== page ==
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Wrong, but lessons learned

Last week in this blog I asked fuel-techies out there to tell me if my hunch was right about problems with fuel left in gas tanks for long-term storage. Turns out I was wrong.
By Susanne Retka Schill | January 07, 2013

Last week in this blog I asked fuel-techies out there to tell me if my hunch was right about problems with fuel left in gas tanks for long-term storage. Turns out I was wrong.

Larry Johnson, who served many years as Minnesota’s ethanol answer man, sent me a direct email, to say “The ethanol does not evaporate from gasoline. The increased RVP [Reid vapor pressure] for ethanol blends is caused by increased evaporation of lighter gasoline elements when blended." While the chemistry is complex,  "this can lead to more difficult starting over time,” he explained, adding: "The frustrating thing is that many of these factors have a basis in truth when ethanol blends are stored for long periods of time under certain conditions but 10 percent ethanol blends are no different under normal use conditions.”

Bobby Likis, who hosts a car talk show, responded:  “All ‘gasoline’ degrades over time - with or without ethanol added.” The standard advice is to use fuel stabilizers, he said, and added more comments about his experience with ethanol.

Bob Wills added an interesting perspective in his comment: “The answer here isn't to pretend that there is nothing wrong with ethanol's chemistry. The answer, is to engineer a fuel from it which doesn't have these negative characteristics. Then, we can really get to maximizing our biofuels potential at the producer level. Chemistry is your friend, not your enemy.”

The FuelGuru posted a lengthy response, seconding Bob Wills’ comment, including quite a technical discussion. The FuelGuru, aka Jim Russo with Leading Edge Sciences, shared a 2010 presentation he made at the SAE (Society of Automobile Engineers) where he suggested ETBE, which combines ethanol and butanes, would make a superior gasoline blending component.

The blog stimulated lively discussion among commentators.  Read the comments to the blog here.   We’re not one of those websites that generate hundreds of comments, but we do have ethanol detractors who regularly check us out, and blast away. And, we have regular ethanol supporters who take the time to answer some of those criticisms, or to add an additional perspective to a discussion. Thank you all.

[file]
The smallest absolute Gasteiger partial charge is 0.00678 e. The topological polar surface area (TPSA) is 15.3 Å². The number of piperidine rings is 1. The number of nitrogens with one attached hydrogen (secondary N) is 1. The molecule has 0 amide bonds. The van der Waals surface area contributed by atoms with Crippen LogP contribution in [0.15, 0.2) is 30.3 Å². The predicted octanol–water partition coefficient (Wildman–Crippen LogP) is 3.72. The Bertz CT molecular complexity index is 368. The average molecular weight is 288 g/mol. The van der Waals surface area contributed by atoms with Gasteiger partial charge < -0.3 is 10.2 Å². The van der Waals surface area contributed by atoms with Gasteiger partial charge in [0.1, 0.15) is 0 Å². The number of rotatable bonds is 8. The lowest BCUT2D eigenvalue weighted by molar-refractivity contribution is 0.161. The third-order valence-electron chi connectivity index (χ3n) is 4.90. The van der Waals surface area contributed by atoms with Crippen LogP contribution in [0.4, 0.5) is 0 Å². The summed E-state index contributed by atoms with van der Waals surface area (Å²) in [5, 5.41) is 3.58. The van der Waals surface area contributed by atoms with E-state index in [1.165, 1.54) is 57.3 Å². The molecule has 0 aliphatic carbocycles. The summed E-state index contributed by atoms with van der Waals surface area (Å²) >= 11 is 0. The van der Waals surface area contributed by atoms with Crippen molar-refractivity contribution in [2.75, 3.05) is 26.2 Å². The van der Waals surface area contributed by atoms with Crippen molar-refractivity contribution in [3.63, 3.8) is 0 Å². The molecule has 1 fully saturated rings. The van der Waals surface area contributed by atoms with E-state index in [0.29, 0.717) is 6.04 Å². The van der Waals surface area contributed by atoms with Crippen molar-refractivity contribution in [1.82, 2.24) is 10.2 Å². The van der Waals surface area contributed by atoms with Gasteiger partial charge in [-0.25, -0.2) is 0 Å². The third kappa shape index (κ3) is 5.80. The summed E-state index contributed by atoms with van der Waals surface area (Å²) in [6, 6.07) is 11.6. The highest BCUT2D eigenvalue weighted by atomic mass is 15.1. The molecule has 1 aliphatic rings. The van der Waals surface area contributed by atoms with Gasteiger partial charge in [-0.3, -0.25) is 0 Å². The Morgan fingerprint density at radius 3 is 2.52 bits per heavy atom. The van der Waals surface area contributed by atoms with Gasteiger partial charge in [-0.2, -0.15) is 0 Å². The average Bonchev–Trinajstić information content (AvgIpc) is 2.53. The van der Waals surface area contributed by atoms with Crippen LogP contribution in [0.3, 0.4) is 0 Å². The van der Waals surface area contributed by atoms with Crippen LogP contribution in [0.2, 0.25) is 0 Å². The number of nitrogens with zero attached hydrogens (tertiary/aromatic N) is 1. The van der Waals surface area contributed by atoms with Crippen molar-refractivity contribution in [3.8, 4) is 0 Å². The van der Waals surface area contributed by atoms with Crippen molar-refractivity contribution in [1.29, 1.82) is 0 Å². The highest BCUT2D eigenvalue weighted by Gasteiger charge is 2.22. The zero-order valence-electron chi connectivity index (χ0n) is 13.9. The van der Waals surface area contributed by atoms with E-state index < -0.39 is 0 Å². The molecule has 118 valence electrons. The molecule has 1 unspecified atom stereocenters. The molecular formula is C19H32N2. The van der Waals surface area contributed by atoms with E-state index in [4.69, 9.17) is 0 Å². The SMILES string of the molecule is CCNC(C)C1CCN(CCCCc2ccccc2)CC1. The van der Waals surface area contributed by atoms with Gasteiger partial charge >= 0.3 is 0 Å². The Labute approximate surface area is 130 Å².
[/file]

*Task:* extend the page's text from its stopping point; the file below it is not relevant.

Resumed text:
Commentators sometimes blast us for taking an industry point of view, and often misinterpret the role of a blog. At Ethanol Producer Magazine, by definition, we take the industry point of view. We’re aware of the critics, but we more often see our role as reporting on the various efforts to respond to such criticism. We’re not the experts, but we look for  credible experts to serve as sources for our news stories and longer feature stories found on the website and print magazine.

In this blog, I often try to highlight interesting things I run across that we probably wouldn’t write about as online news or in the magazine. A couple of months ago, for instance, I blogged about Bruce Dale’s op ed piece in a daily newspaper. I’ve blogged about fun YouTube videos that promote agriculture or ethanol. I sometimes add a behind-the-scenes look at industry news trying to make a few connections in the news of the week. Sometimes, like last week, I pose a question and discover how much I have to learn. What I have also learned, though, is that there are many experts about fuel ethanol who also struggle with getting their message out. I am glad that this blog can occasionally provide a forum.

 

 

2 Responses

  1. stan

    2013-01-08

    1

    We don't need to,and shouldn't use good land to grow fuel. There are plenty of better options, like- http://www.airfuelsynthesis.com/ http://www.nei.org/ http://www.terrapower.com http://www.proterro.com/ But the RFS mandates stifle better options by forcing us to use billions of gallons corn and other land source energy. The highly respected OECD said. "The rush to energy crops threatens to cause food shortages and damage to biodiversity with limited benefits … Government policies supporting and protecting domestic production of biofuels are inefficient [and] not cost effective … The current push to expand the use of biofuels is creating unsustainable tensions that will disrupt markets without generating significant environmental benefits … Governments should cease creating new mandates for biofuels and investigate ways to phase them out." Richard Doornbosch and Ronald Steenblik, "Biofuels: Is the Cure Worse Than the Disease?," in Round Table on Sustainable Development (OECD, Sep 11-12, 2007).

  2. Radzi

    2013-01-20

    2

    Ethanol from sugar cane is about 6 times more efficient to prcudoe than from corn.One thing that people seem to always overlook, too about biofuels, is that not just the efficiency is important, but also the health and lives that they save of people in the cities. Just look at the clean blue flame from alcohol compared to that of gasoline or Diesel.

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